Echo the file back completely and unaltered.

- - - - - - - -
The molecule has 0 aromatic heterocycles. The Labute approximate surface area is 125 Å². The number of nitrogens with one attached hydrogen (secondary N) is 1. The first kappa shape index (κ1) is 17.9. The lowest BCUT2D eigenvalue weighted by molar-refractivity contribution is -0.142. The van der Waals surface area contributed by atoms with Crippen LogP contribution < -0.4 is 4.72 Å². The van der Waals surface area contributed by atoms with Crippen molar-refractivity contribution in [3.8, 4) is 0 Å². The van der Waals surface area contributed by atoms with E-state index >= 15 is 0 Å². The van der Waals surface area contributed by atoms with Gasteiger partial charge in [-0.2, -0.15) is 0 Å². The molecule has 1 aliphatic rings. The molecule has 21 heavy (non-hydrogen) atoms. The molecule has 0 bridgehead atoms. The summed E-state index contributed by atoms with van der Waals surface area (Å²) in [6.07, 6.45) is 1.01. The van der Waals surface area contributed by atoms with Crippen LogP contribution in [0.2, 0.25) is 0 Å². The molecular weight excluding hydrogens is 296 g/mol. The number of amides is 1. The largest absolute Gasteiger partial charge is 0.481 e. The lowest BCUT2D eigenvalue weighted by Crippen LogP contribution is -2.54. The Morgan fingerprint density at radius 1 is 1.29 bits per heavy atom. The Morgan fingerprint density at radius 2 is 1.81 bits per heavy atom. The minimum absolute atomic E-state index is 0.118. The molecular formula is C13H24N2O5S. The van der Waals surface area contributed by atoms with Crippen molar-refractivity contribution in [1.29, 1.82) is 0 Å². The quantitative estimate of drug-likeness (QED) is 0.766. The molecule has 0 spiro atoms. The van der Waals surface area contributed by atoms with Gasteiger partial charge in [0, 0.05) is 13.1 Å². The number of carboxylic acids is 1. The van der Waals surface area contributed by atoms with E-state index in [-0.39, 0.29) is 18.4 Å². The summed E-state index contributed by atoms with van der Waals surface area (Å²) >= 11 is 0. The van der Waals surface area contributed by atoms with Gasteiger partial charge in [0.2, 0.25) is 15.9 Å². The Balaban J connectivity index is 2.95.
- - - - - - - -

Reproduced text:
The molecule has 0 aromatic heterocycles. The Labute approximate surface area is 125 Å². The number of nitrogens with one attached hydrogen (secondary N) is 1. The first kappa shape index (κ1) is 17.9. The lowest BCUT2D eigenvalue weighted by molar-refractivity contribution is -0.142. The van der Waals surface area contributed by atoms with Crippen LogP contribution < -0.4 is 4.72 Å². The van der Waals surface area contributed by atoms with Crippen molar-refractivity contribution in [3.8, 4) is 0 Å². The van der Waals surface area contributed by atoms with E-state index >= 15 is 0 Å². The van der Waals surface area contributed by atoms with Gasteiger partial charge in [-0.2, -0.15) is 0 Å². The molecule has 1 aliphatic rings. The molecule has 21 heavy (non-hydrogen) atoms. The molecule has 0 bridgehead atoms. The summed E-state index contributed by atoms with van der Waals surface area (Å²) in [6.07, 6.45) is 1.01. The van der Waals surface area contributed by atoms with Crippen LogP contribution in [0.2, 0.25) is 0 Å². The molecular weight excluding hydrogens is 296 g/mol. The number of amides is 1. The largest absolute Gasteiger partial charge is 0.481 e. The lowest BCUT2D eigenvalue weighted by Crippen LogP contribution is -2.54. The Morgan fingerprint density at radius 1 is 1.29 bits per heavy atom. The Morgan fingerprint density at radius 2 is 1.81 bits per heavy atom. The minimum absolute atomic E-state index is 0.118. The molecular formula is C13H24N2O5S. The van der Waals surface area contributed by atoms with Crippen molar-refractivity contribution in [1.29, 1.82) is 0 Å². The quantitative estimate of drug-likeness (QED) is 0.766. The molecule has 0 spiro atoms. The van der Waals surface area contributed by atoms with Gasteiger partial charge in [0, 0.05) is 13.1 Å². The number of carboxylic acids is 1. The van der Waals surface area contributed by atoms with E-state index in [-0.39, 0.29) is 18.4 Å². The summed E-state index contributed by atoms with van der Waals surface area (Å²) >= 11 is 0. The van der Waals surface area contributed by atoms with Gasteiger partial charge in [0.2, 0.25) is 15.9 Å². The Balaban J connectivity index is 2.95.